If I have someone intently dig their heels in, I can treat it as a disciplinary matter or provide them with a very strict mandate about wearing PPE and what contact they should have with fellow officers and members of the public. I’m leaning toward being fairly strict if that occurs.
In North Carolina, we are not allowed to have unions for law enforcement or any public employees, so I don’t have that issue to deal with here. But there’s a bit of pushback and some concerns. I’m a member of the state chiefs’ association, and most chiefs who polled their officers had 30%-35% say they would take the vaccine. That’s pretty low, given how many people they come in contact with and how potentially deadly this virus is.
Captain Dave Dohnal, Dane County Sheriff’s Office, Wisconsin
We have approximately 460 sworn and another 150 non-sworn members.
Over the past five weeks, our different divisions have been doing their annual in-service, and the question of whether it’ll be mandated has come up. We’ve been telling everybody that our plan is to mandate it. We’ve been getting some questions from the union about whether we can do this. We’ve reached out to our risk management and department counsel, and they’re doing some more research into it. So our plan is to mandate it, but we’re still waiting to hear back before making any final conclusions.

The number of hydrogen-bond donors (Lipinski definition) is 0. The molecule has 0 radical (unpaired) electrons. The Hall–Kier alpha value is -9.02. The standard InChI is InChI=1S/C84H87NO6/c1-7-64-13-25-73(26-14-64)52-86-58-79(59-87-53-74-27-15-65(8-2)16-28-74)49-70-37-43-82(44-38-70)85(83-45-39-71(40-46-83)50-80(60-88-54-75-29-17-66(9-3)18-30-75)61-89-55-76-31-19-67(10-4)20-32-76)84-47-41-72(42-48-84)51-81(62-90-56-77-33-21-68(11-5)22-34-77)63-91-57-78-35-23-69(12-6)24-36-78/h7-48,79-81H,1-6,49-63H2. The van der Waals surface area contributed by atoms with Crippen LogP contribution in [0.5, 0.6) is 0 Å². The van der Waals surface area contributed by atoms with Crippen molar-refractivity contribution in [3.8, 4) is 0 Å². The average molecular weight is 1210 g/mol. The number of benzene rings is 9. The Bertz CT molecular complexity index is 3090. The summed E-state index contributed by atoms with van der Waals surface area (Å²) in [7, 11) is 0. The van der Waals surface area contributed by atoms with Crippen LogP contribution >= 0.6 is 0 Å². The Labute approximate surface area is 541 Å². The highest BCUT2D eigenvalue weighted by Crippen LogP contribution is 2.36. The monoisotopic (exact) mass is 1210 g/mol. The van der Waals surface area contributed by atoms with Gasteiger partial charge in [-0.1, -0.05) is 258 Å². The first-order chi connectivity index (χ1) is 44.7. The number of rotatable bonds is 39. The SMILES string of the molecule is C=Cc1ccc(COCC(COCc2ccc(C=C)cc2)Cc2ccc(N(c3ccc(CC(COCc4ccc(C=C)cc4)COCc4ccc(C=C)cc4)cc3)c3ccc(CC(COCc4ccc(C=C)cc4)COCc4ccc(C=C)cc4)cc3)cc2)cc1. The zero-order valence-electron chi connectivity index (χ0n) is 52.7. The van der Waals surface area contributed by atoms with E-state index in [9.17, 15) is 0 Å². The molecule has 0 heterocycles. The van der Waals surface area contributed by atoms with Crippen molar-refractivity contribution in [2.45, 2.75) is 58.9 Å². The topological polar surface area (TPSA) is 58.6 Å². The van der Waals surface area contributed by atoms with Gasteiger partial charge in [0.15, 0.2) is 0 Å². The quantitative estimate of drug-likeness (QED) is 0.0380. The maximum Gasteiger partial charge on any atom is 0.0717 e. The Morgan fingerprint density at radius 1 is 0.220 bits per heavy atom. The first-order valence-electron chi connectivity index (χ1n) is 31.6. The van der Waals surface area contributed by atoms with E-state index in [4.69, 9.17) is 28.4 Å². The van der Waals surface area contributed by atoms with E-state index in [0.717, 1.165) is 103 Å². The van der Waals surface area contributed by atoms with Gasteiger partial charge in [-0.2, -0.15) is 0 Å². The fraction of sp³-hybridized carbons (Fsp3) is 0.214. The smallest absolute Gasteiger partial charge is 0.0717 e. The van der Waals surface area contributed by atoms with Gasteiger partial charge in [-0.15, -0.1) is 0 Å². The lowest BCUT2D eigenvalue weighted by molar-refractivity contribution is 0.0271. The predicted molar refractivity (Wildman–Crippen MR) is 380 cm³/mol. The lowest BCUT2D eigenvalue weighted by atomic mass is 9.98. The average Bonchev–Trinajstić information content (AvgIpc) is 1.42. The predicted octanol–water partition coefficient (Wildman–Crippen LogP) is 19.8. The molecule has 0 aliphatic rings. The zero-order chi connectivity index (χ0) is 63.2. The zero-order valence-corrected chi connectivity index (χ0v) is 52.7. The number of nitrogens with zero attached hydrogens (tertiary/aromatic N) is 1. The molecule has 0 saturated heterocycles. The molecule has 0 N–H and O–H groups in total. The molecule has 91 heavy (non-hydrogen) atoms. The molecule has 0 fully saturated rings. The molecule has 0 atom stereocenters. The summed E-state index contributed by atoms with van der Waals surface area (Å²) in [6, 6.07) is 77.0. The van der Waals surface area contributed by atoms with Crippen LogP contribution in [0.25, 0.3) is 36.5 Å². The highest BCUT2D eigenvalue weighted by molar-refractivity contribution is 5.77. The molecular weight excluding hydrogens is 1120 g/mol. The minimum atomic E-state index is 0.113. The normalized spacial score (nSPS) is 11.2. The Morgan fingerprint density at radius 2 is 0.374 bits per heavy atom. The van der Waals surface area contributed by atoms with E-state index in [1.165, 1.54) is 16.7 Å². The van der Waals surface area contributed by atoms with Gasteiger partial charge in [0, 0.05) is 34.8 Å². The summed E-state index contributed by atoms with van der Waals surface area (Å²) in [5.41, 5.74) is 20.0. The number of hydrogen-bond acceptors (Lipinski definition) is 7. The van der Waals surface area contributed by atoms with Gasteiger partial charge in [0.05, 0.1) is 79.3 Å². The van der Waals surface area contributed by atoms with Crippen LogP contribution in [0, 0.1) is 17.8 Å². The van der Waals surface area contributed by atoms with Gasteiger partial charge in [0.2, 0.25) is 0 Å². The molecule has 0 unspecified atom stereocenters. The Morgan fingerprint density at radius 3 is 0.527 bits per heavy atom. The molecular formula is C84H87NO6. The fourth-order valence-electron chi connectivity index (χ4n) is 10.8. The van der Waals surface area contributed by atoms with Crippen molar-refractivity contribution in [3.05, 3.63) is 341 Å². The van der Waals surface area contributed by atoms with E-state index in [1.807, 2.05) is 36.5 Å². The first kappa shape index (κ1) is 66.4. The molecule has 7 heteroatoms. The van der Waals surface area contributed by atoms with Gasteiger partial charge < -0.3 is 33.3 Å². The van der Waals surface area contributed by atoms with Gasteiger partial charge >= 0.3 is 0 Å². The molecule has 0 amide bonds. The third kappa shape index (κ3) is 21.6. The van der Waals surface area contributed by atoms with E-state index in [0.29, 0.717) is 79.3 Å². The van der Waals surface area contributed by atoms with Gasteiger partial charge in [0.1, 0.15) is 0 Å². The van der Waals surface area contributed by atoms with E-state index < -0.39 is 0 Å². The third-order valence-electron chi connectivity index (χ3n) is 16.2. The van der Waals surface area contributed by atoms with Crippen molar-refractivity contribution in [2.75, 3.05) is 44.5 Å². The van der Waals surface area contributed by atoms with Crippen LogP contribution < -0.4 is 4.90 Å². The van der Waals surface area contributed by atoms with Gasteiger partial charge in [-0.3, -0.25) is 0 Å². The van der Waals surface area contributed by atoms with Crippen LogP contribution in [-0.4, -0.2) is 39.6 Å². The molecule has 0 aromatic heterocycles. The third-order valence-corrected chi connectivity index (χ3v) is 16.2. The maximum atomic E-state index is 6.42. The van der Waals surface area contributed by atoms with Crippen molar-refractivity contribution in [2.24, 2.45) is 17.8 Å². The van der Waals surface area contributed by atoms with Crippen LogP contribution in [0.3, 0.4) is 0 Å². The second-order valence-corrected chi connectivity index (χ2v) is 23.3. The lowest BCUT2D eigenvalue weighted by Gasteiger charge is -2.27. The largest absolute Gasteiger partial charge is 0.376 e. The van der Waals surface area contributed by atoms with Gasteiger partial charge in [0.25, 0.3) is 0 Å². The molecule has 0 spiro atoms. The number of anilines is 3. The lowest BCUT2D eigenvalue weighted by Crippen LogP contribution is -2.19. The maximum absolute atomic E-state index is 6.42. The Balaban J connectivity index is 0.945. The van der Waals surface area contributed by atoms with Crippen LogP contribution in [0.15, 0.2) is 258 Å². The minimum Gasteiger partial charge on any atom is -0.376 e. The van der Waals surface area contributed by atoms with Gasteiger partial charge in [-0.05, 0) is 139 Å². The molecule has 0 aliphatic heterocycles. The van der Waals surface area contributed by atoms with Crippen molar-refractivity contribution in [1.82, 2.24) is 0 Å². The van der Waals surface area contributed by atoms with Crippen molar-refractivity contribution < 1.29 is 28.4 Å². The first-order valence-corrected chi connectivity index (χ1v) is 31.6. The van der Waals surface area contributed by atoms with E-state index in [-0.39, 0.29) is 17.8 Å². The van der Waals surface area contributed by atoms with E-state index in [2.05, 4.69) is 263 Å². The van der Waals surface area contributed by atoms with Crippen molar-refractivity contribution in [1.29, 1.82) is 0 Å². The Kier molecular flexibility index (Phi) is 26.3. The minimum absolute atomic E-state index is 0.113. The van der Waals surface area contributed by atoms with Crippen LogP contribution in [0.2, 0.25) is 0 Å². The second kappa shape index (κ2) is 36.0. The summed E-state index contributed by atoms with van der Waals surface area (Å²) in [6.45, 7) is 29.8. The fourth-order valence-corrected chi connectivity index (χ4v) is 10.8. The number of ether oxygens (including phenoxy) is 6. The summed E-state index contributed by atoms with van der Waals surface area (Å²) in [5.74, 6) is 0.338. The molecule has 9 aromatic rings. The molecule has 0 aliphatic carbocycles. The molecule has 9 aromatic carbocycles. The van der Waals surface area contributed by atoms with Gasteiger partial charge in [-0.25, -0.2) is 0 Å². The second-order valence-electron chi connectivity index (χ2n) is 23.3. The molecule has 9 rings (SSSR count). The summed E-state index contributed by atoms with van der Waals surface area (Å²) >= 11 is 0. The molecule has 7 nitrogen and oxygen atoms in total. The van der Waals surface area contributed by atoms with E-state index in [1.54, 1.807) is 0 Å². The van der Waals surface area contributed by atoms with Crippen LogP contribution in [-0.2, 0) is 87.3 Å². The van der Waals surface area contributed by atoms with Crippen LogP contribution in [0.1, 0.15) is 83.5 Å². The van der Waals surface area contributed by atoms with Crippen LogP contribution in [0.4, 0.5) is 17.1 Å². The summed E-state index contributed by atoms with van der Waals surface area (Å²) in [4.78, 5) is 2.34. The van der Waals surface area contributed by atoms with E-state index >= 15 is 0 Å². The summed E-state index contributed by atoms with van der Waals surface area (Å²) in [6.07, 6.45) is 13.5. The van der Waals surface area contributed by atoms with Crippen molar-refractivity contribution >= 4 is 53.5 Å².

Our discussion with our staff has been that we mandate TB testing, especially for those working at the jail, and this is along the same lines. We would have exceptions for any health-related issues, religious concerns, or other potential concerns, such as pregnancy.
Early on, we mandated that everyone take a COVID test to find out where our numbers were. We used scheduling software to help coordinate that and make sure everyone was covered. The plan moving forward is to do the same for the vaccine.
In Dane County, we’re using a drive-through testing facility, and we envision distributing the vaccine at the same location.
The union requested to sit down and discuss this, but we haven’t met with them yet. Part of that is that we’re waiting to hear from risk management and our counsel. It may not be beneficial to meet with them before we know all the facts on our end.
We know some major hospitals in the area have the vaccine but are not mandating it, so we’re hearing the union may object if it is mandated for them but not for frontline workers in the hospital.
When we’ve discussed it during our in-service sessions, a few people have had concerns, but most people haven’t given negative feedback about taking it.
Sheriff Mahoney has been in contact with the Brown County sheriff, up in the Green Bay area, who has been working with an epidemiologist on these issues.